Last week I gave you this mystery bone to identify:
As I suspected, it was simultaneously easy and difficult: easy because it’s clearly an os penis or baculum; difficult because it can be hard to narrow down the species to which a baculum belongs without having specimens for comparison. For some reason people can be funny about penis bones and, despite the fact that male animals tend to be over-represented in museums, the baculum will often have been removed or not included in skeletal mounts.
That said, Steph came closest, getting the right family with the clue:
Bac to the bear-minimum I would guess?
If you remember one of my past posts I showed an image of the baculum mounted on the skeleton of a Giant Panda in Berlin (more about this below):
You can see that, although it differs slightly with a bit of a dip towards the tip, it’s rather similar in structure to the mystery object.
Oddly however, it appears that this baculum on the Berlin Panda specimen has been switched for that of a different bear species. Pandas have a very distinctive reduced baculum with wings (see below), that looks nothing like this, which is more similar to the os penis of a Spectacled Bear (or possibly a Polar Bear at a push).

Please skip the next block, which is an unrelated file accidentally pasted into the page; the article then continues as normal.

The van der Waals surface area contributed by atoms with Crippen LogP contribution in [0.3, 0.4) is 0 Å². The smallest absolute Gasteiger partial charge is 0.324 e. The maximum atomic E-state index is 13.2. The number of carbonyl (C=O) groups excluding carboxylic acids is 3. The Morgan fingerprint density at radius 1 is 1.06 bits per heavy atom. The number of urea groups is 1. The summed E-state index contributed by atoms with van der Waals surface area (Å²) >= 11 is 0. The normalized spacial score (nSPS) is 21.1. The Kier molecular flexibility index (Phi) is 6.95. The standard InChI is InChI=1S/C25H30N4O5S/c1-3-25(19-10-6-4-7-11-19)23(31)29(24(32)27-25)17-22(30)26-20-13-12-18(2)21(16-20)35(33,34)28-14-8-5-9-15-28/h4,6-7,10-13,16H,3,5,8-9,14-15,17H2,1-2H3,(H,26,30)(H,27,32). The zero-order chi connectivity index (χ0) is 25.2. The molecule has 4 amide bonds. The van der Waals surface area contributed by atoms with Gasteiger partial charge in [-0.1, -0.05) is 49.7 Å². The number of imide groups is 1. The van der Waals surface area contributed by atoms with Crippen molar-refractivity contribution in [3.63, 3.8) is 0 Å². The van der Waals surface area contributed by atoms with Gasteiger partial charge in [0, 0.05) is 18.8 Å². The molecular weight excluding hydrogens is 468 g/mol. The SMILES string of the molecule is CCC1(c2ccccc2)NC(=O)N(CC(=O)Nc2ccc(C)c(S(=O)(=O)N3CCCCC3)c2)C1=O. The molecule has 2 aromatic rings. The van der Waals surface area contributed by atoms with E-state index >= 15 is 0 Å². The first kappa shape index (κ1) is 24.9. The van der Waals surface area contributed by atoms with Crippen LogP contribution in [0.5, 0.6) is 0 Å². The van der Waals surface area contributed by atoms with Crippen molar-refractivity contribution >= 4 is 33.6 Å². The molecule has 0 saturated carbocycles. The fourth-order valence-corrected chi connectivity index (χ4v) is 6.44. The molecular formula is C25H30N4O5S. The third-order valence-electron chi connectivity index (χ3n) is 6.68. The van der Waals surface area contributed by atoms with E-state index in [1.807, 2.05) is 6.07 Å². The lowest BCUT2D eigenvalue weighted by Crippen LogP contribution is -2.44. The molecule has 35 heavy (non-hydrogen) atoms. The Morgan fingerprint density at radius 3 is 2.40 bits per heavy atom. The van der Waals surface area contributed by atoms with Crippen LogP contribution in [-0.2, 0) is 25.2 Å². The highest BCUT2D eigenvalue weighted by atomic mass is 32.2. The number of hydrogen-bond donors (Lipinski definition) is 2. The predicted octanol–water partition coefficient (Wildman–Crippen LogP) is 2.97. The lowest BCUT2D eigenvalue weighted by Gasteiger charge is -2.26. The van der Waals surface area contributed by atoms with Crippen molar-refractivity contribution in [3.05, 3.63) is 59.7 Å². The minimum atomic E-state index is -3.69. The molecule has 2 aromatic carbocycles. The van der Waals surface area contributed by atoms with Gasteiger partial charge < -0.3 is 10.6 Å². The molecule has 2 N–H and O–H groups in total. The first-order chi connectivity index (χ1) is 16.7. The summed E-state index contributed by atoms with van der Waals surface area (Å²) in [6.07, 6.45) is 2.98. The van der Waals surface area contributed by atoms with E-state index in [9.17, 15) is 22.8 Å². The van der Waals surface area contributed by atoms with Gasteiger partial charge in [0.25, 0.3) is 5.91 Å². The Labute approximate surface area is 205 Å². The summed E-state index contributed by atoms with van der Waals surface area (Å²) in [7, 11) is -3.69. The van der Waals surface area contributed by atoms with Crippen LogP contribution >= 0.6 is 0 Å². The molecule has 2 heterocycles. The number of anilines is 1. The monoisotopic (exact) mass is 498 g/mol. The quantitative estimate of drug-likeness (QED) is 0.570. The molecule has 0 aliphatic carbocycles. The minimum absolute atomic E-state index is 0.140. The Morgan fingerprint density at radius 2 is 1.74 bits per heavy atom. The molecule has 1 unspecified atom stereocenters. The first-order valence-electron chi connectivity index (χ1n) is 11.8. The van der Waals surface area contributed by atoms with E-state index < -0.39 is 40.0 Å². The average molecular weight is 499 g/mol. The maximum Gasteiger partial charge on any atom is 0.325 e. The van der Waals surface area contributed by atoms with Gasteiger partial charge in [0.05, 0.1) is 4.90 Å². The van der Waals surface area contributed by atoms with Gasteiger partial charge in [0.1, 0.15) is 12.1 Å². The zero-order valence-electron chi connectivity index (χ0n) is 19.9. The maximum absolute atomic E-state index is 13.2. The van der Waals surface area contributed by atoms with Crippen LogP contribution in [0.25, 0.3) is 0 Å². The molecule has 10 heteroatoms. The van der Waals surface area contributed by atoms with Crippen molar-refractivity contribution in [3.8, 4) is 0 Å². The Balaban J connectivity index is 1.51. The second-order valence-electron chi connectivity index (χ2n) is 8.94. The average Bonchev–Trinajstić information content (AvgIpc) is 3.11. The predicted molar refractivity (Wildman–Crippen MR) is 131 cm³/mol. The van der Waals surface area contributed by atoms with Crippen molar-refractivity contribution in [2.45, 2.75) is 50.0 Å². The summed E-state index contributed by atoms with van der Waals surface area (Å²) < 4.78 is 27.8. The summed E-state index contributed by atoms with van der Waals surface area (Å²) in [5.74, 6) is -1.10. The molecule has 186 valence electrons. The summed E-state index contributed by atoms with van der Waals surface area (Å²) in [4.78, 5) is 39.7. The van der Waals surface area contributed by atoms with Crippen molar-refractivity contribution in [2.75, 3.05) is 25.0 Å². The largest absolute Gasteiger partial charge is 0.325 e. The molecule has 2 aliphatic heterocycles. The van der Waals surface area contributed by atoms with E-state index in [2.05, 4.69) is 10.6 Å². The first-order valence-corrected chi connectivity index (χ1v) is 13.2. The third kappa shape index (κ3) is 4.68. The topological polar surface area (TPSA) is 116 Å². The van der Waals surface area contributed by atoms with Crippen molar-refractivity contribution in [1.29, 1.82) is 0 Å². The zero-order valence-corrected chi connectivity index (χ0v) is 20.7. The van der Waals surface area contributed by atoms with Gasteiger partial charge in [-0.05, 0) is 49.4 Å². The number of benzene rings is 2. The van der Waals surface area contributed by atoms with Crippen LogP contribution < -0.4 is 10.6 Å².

The mystery object is actually the baculum of a Sloth Bear Melursus ursinus (Shaw, 1791).
In future, should you ever find yourself with an unidentified bear penis on your hands, I suggest taking a look at this handy figure by Abella et al. 2013¹:
So in answering one mystery object we’ve uncovered a far bigger mystery – how did the Berlin Panda end up with the wrong penis?
¹Abella J, Valenciano A, Pérez-Ramos A, Montoya P, Morales J (2013) On the Socio-Sexual Behaviour of the Extinct Ursid Indarctos arctoides: An Approach Based on Its Baculum Size and Morphology. PLoS ONE 8(9): e73711. https://doi.org/10.1371/journal.pone.0073711